The majority of Christians believe that the first miracle was the purification of the Ark of the New Covenant, the human vessel that would bear the symbol of the New Covenant just as the Jewish Ark of the Covenant purified and sanctified so that it could bear the symbols of the "old" Covenant. I refer, of course, to the Immaculate Conception of the Blessed Mother. Most Christians believe, and have done so since the early years of Christianity, that Mary, the mother of Christ, was blessed by grace from God through the Son that she would someday bear to preserve her from the taint of original sin, and blessed by graces to permit her to choose a life of obedience and free from sin that she might someday say "I am the handmaid of the Lord, let it be done to me". Since her womb would bear the Son who would become the New Covenant, she was the Ark of that Covenant, and must have been kept as pure as the Ark of the earlier Covenant. This is not, of course, a "reward" that was given to Mary because she was special or because she merited it, but unmerited grace that was poured out upon her to prepare her to fulfill the Divine plan for her. Thinking about this, I look upon it simply: If I were God, and I had chosen to become a man, and I had chosen to be conceived and born and life and die as a man rather than just materializing as an adult, then I would have to decide at some point who my human mother would be. And once I had chosen that woman, and particularly once I had decided that I wanted that woman to still be a virgin when I was conceived in her, then if I could bless that woman with divine graces that would help her to choose a life without sin and therefore be a pure and untainted vessel for my conception and birth, then why would I not do so? We believe in the Immaculate Conception because of what we believe about Christ, not because of a special veneration of Mary.

Another early miracle was the Annunciation, the visitation of Mary by St. Gabriel Archangel, where she was told that she would conceive and bear a son who would be the Savior of mankind. Somehow, this teenage bride was able to understand the significance of the words of the angel and express her fiat. As an aside, this event reaffirms a number of other things that most Christians believe about the Blessed Mother. When she was visited by St. Gabriel, Mary and Joseph were already engaged. When the archangel told her that she would conceive and bear a son, her response was "How can this be?" The response of any other wife-to-be would have been "Wonderful! My husband and I will have a child soon!" And yet Mary was puzzled. This indicates that she and Joseph must not have intended to consummate their relationship, which supports the belief that she remained a virgin for the rest of her life. (The back story for this may be found in a number of early Christian writings, including the Protoevangelion of James.) In any event, Mary must have been terrified of the idea that she would become, in a sense, the Bride of the Almighty and Mother of the Second Person of the Trinity. And yet, through grace, she consented.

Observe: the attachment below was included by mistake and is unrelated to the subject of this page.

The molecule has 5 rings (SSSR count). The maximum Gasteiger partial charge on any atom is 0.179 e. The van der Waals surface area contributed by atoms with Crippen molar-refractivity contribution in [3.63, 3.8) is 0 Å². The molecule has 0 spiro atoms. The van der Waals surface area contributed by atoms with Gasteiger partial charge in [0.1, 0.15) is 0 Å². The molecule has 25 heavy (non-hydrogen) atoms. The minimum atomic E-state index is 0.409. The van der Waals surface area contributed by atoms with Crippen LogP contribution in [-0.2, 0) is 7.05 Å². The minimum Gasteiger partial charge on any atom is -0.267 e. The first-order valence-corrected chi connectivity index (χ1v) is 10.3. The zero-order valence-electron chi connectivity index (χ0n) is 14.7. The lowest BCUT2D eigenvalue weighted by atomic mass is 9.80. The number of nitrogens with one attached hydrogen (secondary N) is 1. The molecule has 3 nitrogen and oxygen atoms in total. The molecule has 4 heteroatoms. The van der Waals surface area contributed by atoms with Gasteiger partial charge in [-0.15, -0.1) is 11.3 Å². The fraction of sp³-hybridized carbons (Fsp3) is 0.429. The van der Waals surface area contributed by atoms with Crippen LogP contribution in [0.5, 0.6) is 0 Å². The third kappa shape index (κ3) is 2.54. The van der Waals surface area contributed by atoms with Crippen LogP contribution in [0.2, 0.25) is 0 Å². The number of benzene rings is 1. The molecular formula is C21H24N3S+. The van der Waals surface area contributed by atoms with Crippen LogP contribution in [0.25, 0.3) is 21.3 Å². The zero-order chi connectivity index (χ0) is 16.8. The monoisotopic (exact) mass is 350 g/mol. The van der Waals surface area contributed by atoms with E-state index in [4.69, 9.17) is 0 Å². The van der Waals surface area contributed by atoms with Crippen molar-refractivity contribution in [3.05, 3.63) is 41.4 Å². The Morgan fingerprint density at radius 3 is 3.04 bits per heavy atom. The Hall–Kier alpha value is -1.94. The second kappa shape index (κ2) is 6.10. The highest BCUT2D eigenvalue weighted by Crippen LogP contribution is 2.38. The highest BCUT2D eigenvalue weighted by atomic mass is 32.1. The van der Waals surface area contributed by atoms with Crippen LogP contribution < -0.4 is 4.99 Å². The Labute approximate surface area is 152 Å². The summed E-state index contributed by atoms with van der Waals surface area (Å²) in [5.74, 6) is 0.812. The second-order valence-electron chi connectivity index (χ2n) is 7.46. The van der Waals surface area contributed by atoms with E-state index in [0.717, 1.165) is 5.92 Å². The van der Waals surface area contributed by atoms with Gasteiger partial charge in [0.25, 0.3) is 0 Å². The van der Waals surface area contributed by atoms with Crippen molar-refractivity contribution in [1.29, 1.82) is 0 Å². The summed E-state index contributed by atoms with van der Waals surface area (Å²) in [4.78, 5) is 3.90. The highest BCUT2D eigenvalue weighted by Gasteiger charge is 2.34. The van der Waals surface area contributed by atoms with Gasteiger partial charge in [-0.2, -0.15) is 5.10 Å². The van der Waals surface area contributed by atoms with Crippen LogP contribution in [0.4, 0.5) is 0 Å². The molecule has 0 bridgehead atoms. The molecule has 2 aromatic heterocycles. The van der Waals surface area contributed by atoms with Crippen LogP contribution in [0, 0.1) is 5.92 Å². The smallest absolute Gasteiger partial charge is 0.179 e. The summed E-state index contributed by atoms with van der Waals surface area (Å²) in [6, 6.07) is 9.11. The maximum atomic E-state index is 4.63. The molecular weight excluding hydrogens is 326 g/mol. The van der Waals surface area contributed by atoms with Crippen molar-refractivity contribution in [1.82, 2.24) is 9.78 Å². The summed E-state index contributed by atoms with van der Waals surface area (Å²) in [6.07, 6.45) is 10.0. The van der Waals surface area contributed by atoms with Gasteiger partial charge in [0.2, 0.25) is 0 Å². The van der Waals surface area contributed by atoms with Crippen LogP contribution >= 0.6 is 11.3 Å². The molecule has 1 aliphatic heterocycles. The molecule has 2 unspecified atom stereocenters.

However, these two miracles occurred before the Emmanuel event, the event after which it could truly be said "God is with us". When was that point?

It must certainly be agreed that Jesus' conception within Mary was a miracle, and must also be agreed that Jesus' birth is celebrated as an event of momentous import. At which of these points did God become Man and dwell among us? Did the Divine live and dwell among men while he was in the womb? Certainly, John the Baptist recognized the coming Savior while both were still in the womb, when Mary visited her cousin Elizabeth. This seems to imply that God became Man at conception. If so, should this not inform our moral conscience when we consider the unborn human? If God dwelt among us while still in the womb, then life in the womb is already life, already human, already sacred.

Or, did God not truly enter the world of men until the birth that we celebrate? This does not seem to make sense. If only the birth was important, then God could have entered Mary's womb the day before the birth. There would have been no need for conception and gestation, and yet we know through Scripture that it did not happen this way. Theologically, for Christ to save humanity, then He must enter into the whole human experience. So we can conclude, then, that it was important for the Son of Man to experience conception and life in the womb in order to have a complete experience of human-ness. This leads again to the conclusion that life in the womb is already human, already sacred. This conclusion may also be affirmed by the reality that we are fairly certain that the date we celebrate, December 25, has no correlation to the actual day that Christ was born (theologians and religious historians largely agree that it must have been in March, and are beginning to approach consensus on a year). Yes, the birth was important, but not so important as to assure that it was celebrated on the anniversary of the event.

So when we form our moral conscience for issues such as abortion, contraception, and stem-cell research or other research on human embryos, should we not be informed by the theological reality that two extremely important events in the plan of salvation both occurred at conception?